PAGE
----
Federal investigators are looking into pro-Trump demonstrators who mobbed the U.S. Capitol on Wednesday in what some called a "coup attempt," but protester Josiah Colt, of Boise, said he just "got caught up in the moment."
An image of Colt climbing down from the Senate balcony, then sitting in the seat reserved for Vice President Mike Pence went global during the unhinged riots. He thought at the time the chair belonged to Speaker of the House Nancy Pelosi.
"I just got in the Capitol building," Colt said in a video posted to Instagram Wednesday. "I was the first one, I hopped down into the chamber and I was the first one to sit in Nancy Pelosi…she’s a traitor, she’s treasonous," he continued somewhat incoherently, cursing.
Acting Attorney General Jeffrey A. Rosen said that Capitol Police, FBI, ATF and the Metropolitan Police Department have been working to identify those who breached the Capitol, saying they would "face the full consequences of their actions under the law."
In another video posted to his Instagram before he disabled his social media accounts, Colt tried to explain.
"I'm in downtown D.C. I'm all over the news now. But, like, I'm just like every single one of those people that was marching. A peaceful protest. We're here to represent America," he said in an Instagram video. "Yeah, I did sit in Nancy Pelosi's seat."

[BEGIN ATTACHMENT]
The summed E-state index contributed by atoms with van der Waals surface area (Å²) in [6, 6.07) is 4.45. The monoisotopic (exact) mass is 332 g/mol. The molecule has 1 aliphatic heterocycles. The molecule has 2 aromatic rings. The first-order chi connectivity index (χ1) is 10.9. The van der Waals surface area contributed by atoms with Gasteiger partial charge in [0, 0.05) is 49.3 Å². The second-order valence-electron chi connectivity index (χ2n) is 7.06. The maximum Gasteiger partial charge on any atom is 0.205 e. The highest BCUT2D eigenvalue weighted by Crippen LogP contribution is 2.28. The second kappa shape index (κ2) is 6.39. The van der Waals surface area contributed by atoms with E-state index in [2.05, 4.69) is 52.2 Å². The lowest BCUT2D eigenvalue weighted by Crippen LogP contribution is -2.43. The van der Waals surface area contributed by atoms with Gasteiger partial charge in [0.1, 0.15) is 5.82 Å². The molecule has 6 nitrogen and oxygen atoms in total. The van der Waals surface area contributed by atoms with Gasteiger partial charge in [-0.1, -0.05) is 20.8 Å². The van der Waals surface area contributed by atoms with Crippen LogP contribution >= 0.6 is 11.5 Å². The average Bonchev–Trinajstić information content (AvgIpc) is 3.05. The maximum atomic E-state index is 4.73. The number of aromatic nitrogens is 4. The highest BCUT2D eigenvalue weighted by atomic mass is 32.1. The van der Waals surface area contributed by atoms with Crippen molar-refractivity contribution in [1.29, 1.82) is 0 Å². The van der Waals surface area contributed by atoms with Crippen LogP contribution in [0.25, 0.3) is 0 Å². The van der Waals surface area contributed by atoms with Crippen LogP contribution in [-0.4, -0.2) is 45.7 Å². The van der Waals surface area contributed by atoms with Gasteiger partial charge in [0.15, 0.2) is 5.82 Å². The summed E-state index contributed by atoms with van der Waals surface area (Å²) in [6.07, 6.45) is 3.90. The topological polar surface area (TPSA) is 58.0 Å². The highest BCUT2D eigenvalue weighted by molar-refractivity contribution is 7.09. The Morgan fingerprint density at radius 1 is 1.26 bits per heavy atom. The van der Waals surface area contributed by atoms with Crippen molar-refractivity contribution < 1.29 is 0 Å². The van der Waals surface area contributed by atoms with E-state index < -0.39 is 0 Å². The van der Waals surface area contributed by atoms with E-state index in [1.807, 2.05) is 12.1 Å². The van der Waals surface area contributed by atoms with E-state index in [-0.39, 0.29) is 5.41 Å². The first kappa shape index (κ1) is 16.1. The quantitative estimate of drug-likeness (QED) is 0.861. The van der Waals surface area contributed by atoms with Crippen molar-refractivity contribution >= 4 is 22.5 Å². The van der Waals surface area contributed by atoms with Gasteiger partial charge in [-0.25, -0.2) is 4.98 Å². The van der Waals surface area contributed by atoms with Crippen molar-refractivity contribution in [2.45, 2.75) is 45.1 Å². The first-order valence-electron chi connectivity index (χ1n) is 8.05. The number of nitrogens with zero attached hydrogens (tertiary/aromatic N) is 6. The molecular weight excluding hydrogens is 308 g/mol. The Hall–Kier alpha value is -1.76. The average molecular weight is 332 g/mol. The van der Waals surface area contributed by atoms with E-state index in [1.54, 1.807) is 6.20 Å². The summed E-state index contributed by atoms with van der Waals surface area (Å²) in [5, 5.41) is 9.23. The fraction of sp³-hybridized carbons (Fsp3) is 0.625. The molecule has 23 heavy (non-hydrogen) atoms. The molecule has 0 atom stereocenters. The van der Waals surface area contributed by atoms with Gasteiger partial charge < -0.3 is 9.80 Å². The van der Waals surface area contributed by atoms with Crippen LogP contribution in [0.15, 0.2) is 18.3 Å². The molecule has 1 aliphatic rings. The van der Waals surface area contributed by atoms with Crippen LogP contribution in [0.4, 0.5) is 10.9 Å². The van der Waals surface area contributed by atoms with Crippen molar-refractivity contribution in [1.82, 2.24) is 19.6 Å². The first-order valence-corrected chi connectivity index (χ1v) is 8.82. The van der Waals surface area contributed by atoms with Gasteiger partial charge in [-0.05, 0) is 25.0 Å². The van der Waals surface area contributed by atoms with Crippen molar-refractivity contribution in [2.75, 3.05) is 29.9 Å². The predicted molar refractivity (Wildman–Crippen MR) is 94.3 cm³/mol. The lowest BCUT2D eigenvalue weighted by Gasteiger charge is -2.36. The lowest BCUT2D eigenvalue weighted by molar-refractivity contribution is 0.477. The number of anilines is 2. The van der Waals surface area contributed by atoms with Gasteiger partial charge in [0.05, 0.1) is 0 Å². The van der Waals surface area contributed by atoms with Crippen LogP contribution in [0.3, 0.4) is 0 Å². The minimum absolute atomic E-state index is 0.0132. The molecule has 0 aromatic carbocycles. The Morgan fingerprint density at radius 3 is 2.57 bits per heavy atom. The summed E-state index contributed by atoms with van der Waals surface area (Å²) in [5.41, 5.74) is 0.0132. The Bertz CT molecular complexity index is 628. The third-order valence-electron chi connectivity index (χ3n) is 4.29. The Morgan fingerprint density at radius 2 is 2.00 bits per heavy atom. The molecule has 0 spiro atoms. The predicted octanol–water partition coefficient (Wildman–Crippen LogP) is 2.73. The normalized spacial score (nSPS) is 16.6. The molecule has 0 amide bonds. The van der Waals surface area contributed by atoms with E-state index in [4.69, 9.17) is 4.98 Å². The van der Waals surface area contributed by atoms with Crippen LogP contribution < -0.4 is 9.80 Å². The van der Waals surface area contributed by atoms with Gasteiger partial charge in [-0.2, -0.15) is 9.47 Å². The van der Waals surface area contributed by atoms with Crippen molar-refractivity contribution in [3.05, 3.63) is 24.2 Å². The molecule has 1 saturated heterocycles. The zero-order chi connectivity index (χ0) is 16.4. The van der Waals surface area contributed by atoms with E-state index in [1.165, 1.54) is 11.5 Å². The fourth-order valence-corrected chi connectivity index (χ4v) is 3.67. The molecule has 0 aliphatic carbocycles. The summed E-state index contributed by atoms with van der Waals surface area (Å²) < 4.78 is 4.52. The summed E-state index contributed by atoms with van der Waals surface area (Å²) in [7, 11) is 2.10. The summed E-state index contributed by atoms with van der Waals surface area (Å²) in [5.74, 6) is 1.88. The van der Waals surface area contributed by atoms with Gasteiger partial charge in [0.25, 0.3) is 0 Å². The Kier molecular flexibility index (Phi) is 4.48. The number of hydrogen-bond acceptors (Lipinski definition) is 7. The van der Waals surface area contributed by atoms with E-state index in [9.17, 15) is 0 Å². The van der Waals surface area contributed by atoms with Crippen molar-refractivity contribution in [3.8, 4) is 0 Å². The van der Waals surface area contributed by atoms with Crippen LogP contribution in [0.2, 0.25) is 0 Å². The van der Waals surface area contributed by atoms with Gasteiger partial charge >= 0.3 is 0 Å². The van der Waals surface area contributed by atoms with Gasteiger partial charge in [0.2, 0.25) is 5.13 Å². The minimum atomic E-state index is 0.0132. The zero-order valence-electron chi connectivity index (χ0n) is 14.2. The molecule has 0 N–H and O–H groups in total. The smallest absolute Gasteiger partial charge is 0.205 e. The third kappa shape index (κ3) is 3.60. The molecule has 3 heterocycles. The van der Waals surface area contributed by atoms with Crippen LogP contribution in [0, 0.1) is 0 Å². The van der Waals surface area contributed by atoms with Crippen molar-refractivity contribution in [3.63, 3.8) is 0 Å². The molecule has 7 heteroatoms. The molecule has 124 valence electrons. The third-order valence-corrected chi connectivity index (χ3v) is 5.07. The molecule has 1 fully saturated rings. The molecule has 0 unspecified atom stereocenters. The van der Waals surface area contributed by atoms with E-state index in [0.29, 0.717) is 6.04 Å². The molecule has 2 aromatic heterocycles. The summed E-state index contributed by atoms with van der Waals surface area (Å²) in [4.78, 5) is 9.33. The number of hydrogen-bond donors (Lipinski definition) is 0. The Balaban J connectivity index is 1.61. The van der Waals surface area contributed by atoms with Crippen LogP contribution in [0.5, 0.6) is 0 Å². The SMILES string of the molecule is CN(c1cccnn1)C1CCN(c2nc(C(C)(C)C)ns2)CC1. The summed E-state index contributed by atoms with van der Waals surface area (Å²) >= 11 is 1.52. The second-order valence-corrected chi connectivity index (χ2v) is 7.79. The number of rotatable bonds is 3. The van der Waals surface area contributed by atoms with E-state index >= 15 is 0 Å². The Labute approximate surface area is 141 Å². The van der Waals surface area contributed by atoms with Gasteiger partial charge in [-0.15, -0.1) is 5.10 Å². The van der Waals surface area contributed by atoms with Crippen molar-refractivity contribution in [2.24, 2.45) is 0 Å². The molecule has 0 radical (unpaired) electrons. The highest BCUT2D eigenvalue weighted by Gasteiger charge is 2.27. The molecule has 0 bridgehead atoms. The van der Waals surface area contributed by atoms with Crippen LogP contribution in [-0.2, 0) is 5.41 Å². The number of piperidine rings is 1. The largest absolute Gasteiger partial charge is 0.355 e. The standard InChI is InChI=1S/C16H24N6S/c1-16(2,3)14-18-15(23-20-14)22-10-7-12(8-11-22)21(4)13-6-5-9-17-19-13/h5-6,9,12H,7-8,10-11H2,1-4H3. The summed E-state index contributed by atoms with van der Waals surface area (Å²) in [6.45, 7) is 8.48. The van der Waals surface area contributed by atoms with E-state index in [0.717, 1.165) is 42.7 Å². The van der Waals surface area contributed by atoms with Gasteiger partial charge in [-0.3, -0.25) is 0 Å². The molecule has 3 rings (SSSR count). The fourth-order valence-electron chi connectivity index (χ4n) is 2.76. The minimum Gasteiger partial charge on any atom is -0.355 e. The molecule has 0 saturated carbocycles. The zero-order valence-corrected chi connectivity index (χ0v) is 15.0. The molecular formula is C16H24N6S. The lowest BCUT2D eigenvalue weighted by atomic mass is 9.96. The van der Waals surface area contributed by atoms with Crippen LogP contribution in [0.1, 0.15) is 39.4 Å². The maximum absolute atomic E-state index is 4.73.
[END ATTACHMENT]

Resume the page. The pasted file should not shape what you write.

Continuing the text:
According to a local news outlet, Colt is a small business owner who traveled to Washington to support the president. He said he, like the other rioters at the Capitol, was "tired of people stealing from us," which echoing Trump’s repeated claims that the election was "stolen."
Acting U.S. Attorney for District of Columbia Michael Sherwin told reporters Thursday that 40 cases had been charged through the Superior Court, the majority for "unlawful entry to certain areas of the Capitol grounds." Eight of the cases were related to firearm offenses, he explained.
An additional 15 federal cases were expected Thursday, again relating to the unauthorized entry of the Capitol and Capitol grounds.
"We're not going to keep anything out of our arsenal for potential charges," Sherwin said at a news conference. "We will bring the most maximum charges we can based upon the conduct."
It is unclear if Colt was charged with anything, but in an interview with Idaho News 2 on Thursday, he said he stopped other rioters from trying to "trash the place," allegedly telling them they were on "sacred ground."
"I love America, I love the people, I didn’t hurt anyone and I didn’t cause any damage in the Chamber, he told the news outlet, glossing over the part where he climbed down from the balcony. "I got caught up in the moment and when I saw the door to the Chamber open, I walked in, hopped down, and sat on the chair."
He apologized to the country and his home state.
"In the moment, I thought I was doing the right thing," he continued. "I realize now that my actions were inappropriate and I beg for forgiveness from America and my home state of Idaho."
Jake Gibson contributed to this report.